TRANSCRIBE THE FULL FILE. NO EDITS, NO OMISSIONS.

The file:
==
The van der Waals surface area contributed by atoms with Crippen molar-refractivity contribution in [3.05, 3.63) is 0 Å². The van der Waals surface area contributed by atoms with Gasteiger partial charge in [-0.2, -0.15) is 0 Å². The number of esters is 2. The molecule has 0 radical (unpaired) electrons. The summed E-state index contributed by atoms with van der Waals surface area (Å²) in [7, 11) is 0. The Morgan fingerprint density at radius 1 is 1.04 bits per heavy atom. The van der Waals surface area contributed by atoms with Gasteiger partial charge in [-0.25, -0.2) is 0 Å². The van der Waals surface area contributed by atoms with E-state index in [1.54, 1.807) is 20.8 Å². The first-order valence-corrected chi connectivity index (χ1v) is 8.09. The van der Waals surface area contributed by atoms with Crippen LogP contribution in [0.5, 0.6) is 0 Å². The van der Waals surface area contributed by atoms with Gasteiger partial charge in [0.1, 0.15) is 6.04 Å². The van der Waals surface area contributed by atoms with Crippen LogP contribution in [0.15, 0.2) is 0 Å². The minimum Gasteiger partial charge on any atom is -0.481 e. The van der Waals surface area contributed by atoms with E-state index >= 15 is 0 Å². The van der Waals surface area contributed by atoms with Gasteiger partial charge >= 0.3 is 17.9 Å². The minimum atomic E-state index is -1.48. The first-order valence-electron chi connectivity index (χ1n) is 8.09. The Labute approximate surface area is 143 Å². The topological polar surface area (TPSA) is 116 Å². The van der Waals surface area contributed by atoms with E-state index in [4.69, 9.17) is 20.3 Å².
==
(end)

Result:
The van der Waals surface area contributed by atoms with Crippen molar-refractivity contribution in [3.05, 3.63) is 0 Å². The van der Waals surface area contributed by atoms with Gasteiger partial charge in [-0.2, -0.15) is 0 Å². The number of esters is 2. The molecule has 0 radical (unpaired) electrons. The summed E-state index contributed by atoms with van der Waals surface area (Å²) in [7, 11) is 0. The Morgan fingerprint density at radius 1 is 1.04 bits per heavy atom. The van der Waals surface area contributed by atoms with Gasteiger partial charge in [-0.25, -0.2) is 0 Å². The van der Waals surface area contributed by atoms with E-state index in [1.54, 1.807) is 20.8 Å². The first-order valence-corrected chi connectivity index (χ1v) is 8.09. The van der Waals surface area contributed by atoms with Crippen LogP contribution in [0.5, 0.6) is 0 Å². The van der Waals surface area contributed by atoms with Gasteiger partial charge in [0.1, 0.15) is 6.04 Å². The van der Waals surface area contributed by atoms with Crippen LogP contribution in [0.15, 0.2) is 0 Å². The minimum Gasteiger partial charge on any atom is -0.481 e. The van der Waals surface area contributed by atoms with E-state index >= 15 is 0 Å². The van der Waals surface area contributed by atoms with Gasteiger partial charge >= 0.3 is 17.9 Å². The minimum atomic E-state index is -1.48. The first-order valence-electron chi connectivity index (χ1n) is 8.09. The Labute approximate surface area is 143 Å². The topological polar surface area (TPSA) is 116 Å². The van der Waals surface area contributed by atoms with E-state index in [4.69, 9.17) is 20.3 Å².